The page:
In my twenties — many years before I had children — I spent a considerable amount of time in very loud places. I stayed out late with my friends in trendy bars and nightclubs in Hollywood and New York City, attended concerts I’m sure caused some kind of irreversible eardrum damage, where thumping music blares from giant speakers at an amphitheater or those you stand next to in a bar, sound vibrating through your rib cage with a gust of wind, sound that leaves you temporarily deaf at the end of the night, where you start asking your friends to repeat sentences and try to fall asleep to ringing in one ear, or both.
I lived out loud back then, quite literally. And it was fun. The kind of fun you remember for a lifetime. The kind of fun that found you accidentally locked in bathrooms of underground parties in Paris all alone, giddy and tipsy off too much champagne. Parties so loud, your friends couldn’t even hear your very loud knocks on the door to get their attention, over the sound of very loud French lyrics blasting out of very loud speakers.
Back then, it never dawned on me that one day I’d seek quiet. I used to love being in a loud room or restaurant, voices competing with each other, lively laughter stacking on top of each other like bricks, creating a rhythm all their own. Being surrounded by noise meant I wasn’t alone, even if I still felt alone in a crowd. I craved sound — any sound — music, laughter, dinner conversation, the clink of champagne flutes celebrating a loved one’s birthday, the raised voices of friends debating politics, the cacophony of New York City traffic noise, horns honking, taxi cab drivers shouting with diverse accents, the bass line of a hip-hop anthem blaring from a passing car on a Brooklyn street.
Noise made me feel alive. Quiet made me feel lonely.
So many years later, the days of loud music in sweaty NYC nightclubs, dancing until the sun greeted us the next morning, or the volume cranked up as far as it could go on my car stereo dial while driving solo to the beach on a hot summer day, moon roof peeled back, are long, long gone. So long gone.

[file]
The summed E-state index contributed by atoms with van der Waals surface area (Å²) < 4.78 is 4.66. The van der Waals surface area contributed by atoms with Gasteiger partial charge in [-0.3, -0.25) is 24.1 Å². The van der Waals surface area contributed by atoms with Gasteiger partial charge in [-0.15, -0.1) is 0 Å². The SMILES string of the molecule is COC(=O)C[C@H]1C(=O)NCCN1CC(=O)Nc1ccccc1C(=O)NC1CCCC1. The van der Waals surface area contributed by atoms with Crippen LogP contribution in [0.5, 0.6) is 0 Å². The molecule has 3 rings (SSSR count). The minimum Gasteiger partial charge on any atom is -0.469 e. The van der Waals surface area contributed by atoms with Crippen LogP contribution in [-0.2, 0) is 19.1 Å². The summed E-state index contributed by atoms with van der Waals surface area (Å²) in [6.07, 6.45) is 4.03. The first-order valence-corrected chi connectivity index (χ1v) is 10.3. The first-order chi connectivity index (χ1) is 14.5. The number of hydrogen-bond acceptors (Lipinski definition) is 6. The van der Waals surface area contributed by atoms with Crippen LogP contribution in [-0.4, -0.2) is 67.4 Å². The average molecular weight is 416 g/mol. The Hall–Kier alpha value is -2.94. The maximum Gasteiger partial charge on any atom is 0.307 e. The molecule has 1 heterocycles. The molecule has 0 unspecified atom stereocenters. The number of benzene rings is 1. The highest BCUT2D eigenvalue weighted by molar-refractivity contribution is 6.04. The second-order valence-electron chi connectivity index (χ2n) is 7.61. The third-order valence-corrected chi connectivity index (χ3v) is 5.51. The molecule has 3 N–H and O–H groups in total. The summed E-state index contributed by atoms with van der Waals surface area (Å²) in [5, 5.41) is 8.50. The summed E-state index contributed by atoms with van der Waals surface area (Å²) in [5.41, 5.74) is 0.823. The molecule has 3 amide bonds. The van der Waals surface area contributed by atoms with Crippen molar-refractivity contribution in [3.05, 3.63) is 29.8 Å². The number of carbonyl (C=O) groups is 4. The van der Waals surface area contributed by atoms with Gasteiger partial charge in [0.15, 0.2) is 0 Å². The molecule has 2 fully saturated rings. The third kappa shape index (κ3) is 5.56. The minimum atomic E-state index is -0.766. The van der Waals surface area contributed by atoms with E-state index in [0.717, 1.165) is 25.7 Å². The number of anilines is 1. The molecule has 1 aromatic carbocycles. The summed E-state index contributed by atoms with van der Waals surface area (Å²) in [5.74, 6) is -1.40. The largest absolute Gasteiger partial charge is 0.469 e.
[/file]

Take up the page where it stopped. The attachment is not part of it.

The noises of my twenties have been replaced by the noises of my thirties, the wails of newborns needing diaper changes and feedings, the whines of toddlers pleading to have their way, the screeching of “Mo-om!” from the bathroom, requesting some item that always seems to be needed at the most inconvenient time, the conversations of animated characters on the television I somehow know the names of (like I used to know the names of all the hotspots in the exotic cities I traveled through), their exaggerated voices intertwined with those of my children, taking on personas all their own like extra family members: Elmo, Barney, Olivia, Caillou, Dora.
Don’t get me wrong, the sound of my children’s voices is by far the most beautiful music I’ve ever heard — their laughter, the baby’s contagious giggles, my three-year-old’s adorable voice reciting his numbers or singing The Itsy Bitsy Spider, my seven-year-old confidently reading to me from his Diary of a Wimpy Kid books like a pro.
Yet still, where I used to crave noise, these days, all I want is quiet. The kind of quiet that doesn’t even include tranquil, new age music in the background, or birds chirping in trees, or crashing waves on a solitary beach.
Just pure, uninterrupted silence.
Quiet no longer equates to loneliness for me. Quiet is the peace I feel I have less of these days, caring for the demands of all these tiny, yet very loud voices who need something, right now, right away.
Admittedly, I yearn to have quiet back. If only for a few hours.